Thom's music of this period very effectively endeavours to evoke landscapes through sound. Hence the mood set is tranquil, dramatic, expansive. There is powerful use of heavily layered synthesised atmospheres and deep organic texture planes. The tonal range is wide and varied making use of the whole sonic spectrum from low groaning bass pad sounds to the shining sibilant sheen of the top end. The track titles channel the mood pointed at by the cover imagery - Radiant Ice | Cavelight | Shimmer I | Shimmer II | Tundra - so the sounds suggest light on water, ice crystals, breezes and rock formations.

ARTWORK   The main feature of the artwork on the version I have is the beautiful landscape imagery of Darrell Cox. A single scene is captured at different distances - a glowing grey/orange sunset sky lit with yellows, reflected in still water disturbed by the faintest of ripples and a solitary water bird. Black silhouetted trees and reflections of trees are in turn reflected in the solid black of the graphic panels. The text is functional, creating the minimum interference, sending the eye repeatedly back to the evocative photography.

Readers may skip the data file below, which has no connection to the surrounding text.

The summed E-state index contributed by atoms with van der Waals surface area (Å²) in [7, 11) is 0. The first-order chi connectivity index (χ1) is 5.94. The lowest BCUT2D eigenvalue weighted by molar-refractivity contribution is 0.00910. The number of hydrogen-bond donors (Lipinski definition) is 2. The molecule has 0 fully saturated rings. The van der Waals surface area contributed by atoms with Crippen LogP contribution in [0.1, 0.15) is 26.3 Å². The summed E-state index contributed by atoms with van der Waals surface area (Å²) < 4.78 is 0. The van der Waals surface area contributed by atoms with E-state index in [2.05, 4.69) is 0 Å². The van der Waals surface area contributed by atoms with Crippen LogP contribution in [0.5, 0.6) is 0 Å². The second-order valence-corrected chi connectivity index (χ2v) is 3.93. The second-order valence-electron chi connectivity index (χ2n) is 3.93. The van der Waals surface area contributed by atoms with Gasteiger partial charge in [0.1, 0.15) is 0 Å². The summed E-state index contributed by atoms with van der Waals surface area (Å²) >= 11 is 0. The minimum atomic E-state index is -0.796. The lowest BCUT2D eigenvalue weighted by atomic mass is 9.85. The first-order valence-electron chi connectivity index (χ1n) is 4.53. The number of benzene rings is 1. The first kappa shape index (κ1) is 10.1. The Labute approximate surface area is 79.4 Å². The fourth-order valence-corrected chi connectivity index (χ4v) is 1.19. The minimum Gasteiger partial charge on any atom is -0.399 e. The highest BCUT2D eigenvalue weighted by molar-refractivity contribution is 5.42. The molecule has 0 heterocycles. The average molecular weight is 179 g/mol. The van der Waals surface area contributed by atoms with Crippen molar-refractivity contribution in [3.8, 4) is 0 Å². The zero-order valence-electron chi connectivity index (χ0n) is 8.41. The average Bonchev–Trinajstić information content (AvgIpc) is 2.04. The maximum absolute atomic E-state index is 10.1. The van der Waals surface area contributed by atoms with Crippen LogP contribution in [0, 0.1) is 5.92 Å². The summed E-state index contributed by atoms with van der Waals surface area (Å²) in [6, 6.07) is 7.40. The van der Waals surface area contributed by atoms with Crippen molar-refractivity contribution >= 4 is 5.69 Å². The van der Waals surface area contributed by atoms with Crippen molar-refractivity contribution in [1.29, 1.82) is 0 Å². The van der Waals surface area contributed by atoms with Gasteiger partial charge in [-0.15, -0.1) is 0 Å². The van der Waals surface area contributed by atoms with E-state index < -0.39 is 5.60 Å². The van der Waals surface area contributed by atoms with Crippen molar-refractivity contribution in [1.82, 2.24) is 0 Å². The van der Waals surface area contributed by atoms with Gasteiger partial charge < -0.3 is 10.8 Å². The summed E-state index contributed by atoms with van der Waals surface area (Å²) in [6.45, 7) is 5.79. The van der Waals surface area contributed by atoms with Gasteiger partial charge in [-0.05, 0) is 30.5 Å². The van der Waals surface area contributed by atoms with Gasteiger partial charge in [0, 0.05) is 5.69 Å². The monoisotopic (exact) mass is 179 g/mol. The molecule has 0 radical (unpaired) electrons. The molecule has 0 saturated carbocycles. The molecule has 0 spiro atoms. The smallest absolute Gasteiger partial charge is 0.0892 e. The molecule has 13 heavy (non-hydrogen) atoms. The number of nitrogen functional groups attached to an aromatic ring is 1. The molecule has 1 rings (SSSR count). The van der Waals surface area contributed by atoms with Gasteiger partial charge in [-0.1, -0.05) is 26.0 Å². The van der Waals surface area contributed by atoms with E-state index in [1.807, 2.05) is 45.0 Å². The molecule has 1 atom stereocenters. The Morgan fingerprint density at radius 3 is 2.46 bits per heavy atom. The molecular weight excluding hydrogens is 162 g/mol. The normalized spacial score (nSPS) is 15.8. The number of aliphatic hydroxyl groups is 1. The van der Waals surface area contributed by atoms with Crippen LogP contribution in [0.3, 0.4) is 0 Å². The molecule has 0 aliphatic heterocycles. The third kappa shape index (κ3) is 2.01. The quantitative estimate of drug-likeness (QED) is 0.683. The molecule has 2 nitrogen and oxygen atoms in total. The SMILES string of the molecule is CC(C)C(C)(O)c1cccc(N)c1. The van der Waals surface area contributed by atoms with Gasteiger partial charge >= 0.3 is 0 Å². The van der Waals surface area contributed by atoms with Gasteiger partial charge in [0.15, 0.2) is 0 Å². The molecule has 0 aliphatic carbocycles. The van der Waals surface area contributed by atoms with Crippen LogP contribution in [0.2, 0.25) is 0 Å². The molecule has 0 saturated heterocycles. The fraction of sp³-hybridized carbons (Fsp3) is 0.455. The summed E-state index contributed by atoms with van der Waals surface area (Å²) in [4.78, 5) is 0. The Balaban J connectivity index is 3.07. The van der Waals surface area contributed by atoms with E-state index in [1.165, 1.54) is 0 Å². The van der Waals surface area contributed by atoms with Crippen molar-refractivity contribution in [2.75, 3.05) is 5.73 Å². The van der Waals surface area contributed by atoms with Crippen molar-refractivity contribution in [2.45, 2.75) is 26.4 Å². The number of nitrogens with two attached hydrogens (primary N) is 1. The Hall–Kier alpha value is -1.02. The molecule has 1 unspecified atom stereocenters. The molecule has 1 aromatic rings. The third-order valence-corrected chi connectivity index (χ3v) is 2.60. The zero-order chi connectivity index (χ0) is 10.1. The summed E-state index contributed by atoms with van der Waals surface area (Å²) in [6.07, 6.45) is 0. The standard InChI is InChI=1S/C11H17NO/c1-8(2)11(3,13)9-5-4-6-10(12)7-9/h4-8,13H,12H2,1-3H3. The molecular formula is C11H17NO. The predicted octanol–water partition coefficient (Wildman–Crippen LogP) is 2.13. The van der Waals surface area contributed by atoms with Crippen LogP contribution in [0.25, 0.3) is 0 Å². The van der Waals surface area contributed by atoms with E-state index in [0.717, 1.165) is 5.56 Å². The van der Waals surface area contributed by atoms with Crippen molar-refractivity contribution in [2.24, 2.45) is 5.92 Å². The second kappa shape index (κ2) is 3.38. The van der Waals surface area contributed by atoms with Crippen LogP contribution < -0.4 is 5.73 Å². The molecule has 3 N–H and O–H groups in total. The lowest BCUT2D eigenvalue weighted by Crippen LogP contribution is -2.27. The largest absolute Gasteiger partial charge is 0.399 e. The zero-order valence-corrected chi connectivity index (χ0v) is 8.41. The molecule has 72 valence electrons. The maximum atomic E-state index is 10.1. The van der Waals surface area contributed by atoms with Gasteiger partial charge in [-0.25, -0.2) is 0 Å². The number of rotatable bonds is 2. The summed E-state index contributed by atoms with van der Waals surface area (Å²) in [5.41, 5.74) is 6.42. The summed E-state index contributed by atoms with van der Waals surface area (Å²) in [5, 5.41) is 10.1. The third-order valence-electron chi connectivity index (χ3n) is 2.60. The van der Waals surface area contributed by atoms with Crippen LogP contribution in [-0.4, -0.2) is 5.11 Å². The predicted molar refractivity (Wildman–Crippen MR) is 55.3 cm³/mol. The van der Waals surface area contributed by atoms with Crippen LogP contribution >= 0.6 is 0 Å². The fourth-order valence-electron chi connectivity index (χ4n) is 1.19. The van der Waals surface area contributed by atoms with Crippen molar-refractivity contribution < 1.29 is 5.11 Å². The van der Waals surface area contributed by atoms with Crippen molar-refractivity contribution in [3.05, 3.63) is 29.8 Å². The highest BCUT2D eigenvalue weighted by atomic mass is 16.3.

OVERALL    Five glorious studio improvisations that make up 'soundwork impressions' of pastoral panoramas. A CD to loop and leave on continual playback - bringing an intuitive warm serenity (despite the icy nature of some of the titles). I found that the drums on track 5 affected my feelings toward the whole CD - Thoms sonic scenery is never static, but once the drums roll in, the whole vista begins to move, evoking the cycles of nature, the very pulse of the earth. Even after the drums have faded once more, my consciousness of movement is heightened when listening to the other tracks.